In its annual report detailing threats to freedom of the press, a U.S.-based press advocacy group says Africa has benefited from the flourishing of independent journalism. However, the Committee to Protect Journalists says African governments continue to find ways to prevent journalists from doing their work.
The good news for Africa was that no journalists were killed in 2001, the first time that has happened in the last decade.
Nearly 10 years into continent-wide democratization, independent journalism has emerged as a powerful force capable of rooting out entrenched dictatorships and educating people about the responsibilities of elected governments.
However, the report says African leaders have responded by coming up with new ways to deal with journalists who refuse to be silenced. Zimbabwe, with its political turmoil, was a main focus of the report. Yves Sorokobi, Africa coordinator of the CPJ, says, "Long-time leader Robert Mugabe has been presiding over the systematic destruction of the private press. Mugabe's tactics have involved bomb attacks on newspaper facilities, police and vigilante violence against journalists, and a host of new laws that criminalize criticism of the government."
However, the report also turns to other areas of Africa where journalists were facing dangers and pressure in trying to do their job: Liberia, Eritrea, and Mozambique.
In West Africa, CPJ says Liberian President Charles Taylor emerged as the most volatile enemy of the press. For CPJ Africa coordinator Yves Sorokobi, "Taylor's government has jailed reporters on the spurious charge of espionage, and has banned news media for unpaid taxes. Taylor has also imposed strict new regulations on the foreign media at a time when war is escalating in Liberia, and meanwhile he has built himself Liberia's largest ownership which makes independent criticism of Taylor and his government nearly impossible."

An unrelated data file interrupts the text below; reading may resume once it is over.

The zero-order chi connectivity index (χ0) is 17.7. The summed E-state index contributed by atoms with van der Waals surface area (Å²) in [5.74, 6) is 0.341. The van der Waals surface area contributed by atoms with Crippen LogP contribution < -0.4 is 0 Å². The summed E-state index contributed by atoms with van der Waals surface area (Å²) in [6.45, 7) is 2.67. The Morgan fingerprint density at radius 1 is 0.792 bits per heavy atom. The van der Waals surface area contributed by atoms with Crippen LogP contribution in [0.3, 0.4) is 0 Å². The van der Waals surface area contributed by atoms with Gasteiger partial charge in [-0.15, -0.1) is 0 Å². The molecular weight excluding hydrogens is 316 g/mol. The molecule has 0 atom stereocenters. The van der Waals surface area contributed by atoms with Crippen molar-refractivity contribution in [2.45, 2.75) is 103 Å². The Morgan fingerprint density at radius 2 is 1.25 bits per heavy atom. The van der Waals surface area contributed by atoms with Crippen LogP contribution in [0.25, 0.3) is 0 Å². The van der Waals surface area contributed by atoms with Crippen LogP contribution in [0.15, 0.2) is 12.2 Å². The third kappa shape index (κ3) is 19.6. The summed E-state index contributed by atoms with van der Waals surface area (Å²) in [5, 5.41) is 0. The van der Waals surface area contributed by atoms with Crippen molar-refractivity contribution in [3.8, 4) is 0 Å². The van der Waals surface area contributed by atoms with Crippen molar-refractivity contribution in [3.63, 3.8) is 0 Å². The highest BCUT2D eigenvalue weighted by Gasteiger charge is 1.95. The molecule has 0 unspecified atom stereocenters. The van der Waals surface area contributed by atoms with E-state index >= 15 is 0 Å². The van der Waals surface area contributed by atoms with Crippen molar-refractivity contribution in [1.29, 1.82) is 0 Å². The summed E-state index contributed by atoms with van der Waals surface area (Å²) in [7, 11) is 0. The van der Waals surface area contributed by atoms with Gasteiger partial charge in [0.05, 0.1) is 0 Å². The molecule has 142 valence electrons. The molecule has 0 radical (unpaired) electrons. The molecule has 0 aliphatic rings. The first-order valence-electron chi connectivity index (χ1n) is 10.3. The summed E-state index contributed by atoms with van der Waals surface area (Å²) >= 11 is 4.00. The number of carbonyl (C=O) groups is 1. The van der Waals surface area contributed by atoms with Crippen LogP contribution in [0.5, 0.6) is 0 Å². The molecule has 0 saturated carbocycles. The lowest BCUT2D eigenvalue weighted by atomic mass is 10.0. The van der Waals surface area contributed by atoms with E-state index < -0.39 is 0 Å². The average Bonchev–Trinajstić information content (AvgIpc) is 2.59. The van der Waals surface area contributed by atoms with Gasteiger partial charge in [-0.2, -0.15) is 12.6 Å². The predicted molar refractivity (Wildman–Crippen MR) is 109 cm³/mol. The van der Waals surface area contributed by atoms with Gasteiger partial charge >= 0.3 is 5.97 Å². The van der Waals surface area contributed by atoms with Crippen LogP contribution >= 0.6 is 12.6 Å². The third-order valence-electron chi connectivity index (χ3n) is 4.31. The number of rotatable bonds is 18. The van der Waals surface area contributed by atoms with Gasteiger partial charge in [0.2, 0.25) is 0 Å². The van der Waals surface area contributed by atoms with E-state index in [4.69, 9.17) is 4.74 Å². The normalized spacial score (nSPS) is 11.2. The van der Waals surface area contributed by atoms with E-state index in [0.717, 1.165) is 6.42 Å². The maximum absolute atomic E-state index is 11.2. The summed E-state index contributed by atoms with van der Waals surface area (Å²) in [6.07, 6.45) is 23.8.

Although much attention was focused on Zimbabwe and Liberia, the CPJ report says journalists in the Horn of Africa were facing their own challenges.
Eritrean President Isaias Afeworki is described in the report as the single greatest threat to free speech in that country. Eritrea led the continent in the number of journalists jailed (11) at the end of 2001. The banning of the independent press in forced as many as 10 journalists to flee the country.
CPJ says conditions for journalists in Ethiopia improved slightly in 2001, but severe structural and legal difficulties impair the growth of an independent press there. The report says Prime Minister Meles Zenawi made small but significant concessions to the private press, even though harsh press laws remain unchanged.
At the end of 2001, CPJ says journalists remained in jail in several African countries: Ethiopia (1), Rwanda (1), Comoros (1), and Democratic Republic of Congo.
One major disappointment was in Mozambique. There, CPJ says a once vibrant and independent press grew afraid to speak out after a leading journalist, Carlos Cardoso, was murdered in November 2000. CPJ investigators found journalists terrified at the possible consequences of reporting aggressively on Mozambique's banking scandals, which may have led to the murder.
The Committee to Protect Journalists suggests that one reason no journalists lost their lives in Africa last year was due to the relatively low intensity of armed conflict in places such as Democratic Republic of Congo, Angola, and Somalia. CPJ says civilian populations were subject to less physical destruction, and there was consequently less media scrutiny.